By Iyemah David
The Nigeria Centre for Disease Control and Prevention (NCDC), has launched a groundbreaking research project on Mpox formerly known as Monkey Pox in the country.
The Director General, of NCDC, Dr Ifedayo Adetifa, who made the disclosure at the launch on Monday in Abuja, said that it would pave the way for a healthier future.
Adetifa emphasised the importance of knowledge, unity, and determination in tackling the challenges posed by pox.
The Mpox, is the most important global human orthopoxvirus infection since smallpox was eradicated in 1979.
Since the virus re-emerged in Nigeria in 2017, we have continued to experience annual outbreaks of the virus.
From 2017 till date, we have recorded 2,668 suspected cases, 975 confirmed cases and 14 deaths with Lagos and Rivers States accounting for the highest burden of the disease.
Dr Adetifa said that the project, which involved collaboration with dedicated researchers and institutions, aimed to unravel the unknowns of mpox and bridge the gap between clinical and One Health studies.
He said that this marks a significant step forward in mpox research and demonstrates the NCDC’s unwavering commitment to protecting the health of Nigerians and the world at large.
The DG highlighted the power of research and the strength of collaboration in combating infectious diseases.
“By working together, we can move closer to a world free from the threat of mpox and ensure the wellbeing of future generations.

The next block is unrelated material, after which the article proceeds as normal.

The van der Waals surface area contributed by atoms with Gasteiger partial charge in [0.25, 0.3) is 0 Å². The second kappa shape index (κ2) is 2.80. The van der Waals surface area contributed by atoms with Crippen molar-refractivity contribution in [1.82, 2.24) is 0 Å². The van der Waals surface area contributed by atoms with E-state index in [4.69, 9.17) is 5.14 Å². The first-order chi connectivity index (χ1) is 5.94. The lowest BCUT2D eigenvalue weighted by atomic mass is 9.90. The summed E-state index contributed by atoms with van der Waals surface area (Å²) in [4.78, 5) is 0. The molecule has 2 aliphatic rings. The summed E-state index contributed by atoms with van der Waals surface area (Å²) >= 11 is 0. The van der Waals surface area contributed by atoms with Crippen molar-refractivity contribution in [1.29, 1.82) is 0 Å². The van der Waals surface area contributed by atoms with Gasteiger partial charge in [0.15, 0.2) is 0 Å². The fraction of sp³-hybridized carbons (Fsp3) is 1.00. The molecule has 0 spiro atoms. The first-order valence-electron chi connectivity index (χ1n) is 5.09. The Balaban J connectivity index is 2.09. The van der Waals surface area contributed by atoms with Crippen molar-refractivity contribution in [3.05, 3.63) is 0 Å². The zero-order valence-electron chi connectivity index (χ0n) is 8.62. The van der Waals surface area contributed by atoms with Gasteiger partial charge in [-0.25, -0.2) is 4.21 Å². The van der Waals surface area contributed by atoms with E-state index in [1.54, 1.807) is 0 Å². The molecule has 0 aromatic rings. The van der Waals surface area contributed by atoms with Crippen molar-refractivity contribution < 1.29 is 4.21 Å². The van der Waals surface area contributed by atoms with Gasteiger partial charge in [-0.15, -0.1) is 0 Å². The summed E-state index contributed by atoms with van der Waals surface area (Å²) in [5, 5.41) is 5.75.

“This research project represents a significant milestone in Nigeria’s efforts to address public health challenges.
“It serves as a testament to the country’s commitment to leveraging scientific knowledge and partnerships to safeguard the health of its citizens and contribute to global health security,” he said.
As the project progresses, he said, it was expected to generate valuable insights into mpox, paving the way for improved prevention, diagnosis, and treatment strategies.
“With the dedication of the NCDC and its partners, a brighter and healthier future free from the threat of mpox is within reach,” he said.
He said that the research project would be completed over two years and would cover thematic areas namely;
The clinical characteristics and natural history of mpox disease, the essential epidemiological parameters and factors associated with infection and transmission.
“The experience of people infected with mpox and those close to them.
To address the thematic areas identified, two studies on mpox will be done.
“The Clinical Study which will help address knowledge gaps in the clinical understanding of the virus and the natural history of infection.
“The One Health Study would help to increase understanding of the dynamics of infection and transmission in the Nigerian context,” he said.
Prof. Gwenda Hughes, co-project lead, Deputy Director for Research, UK-Public Health Rapid Support Team (UK-PHRST), said the team was delighted to be part of the collaboration between NCDC and other partners to better understand the clinical characteristics, a pattern of infection and spread of mpox in Nigeria.
Hughes, who is also Professor of Epidemiology and Public Health at the London School of Hygiene & Tropical Medicine (LSHTM), said that MPOX disease has greatly affected Nigerian communities, especially in recent years.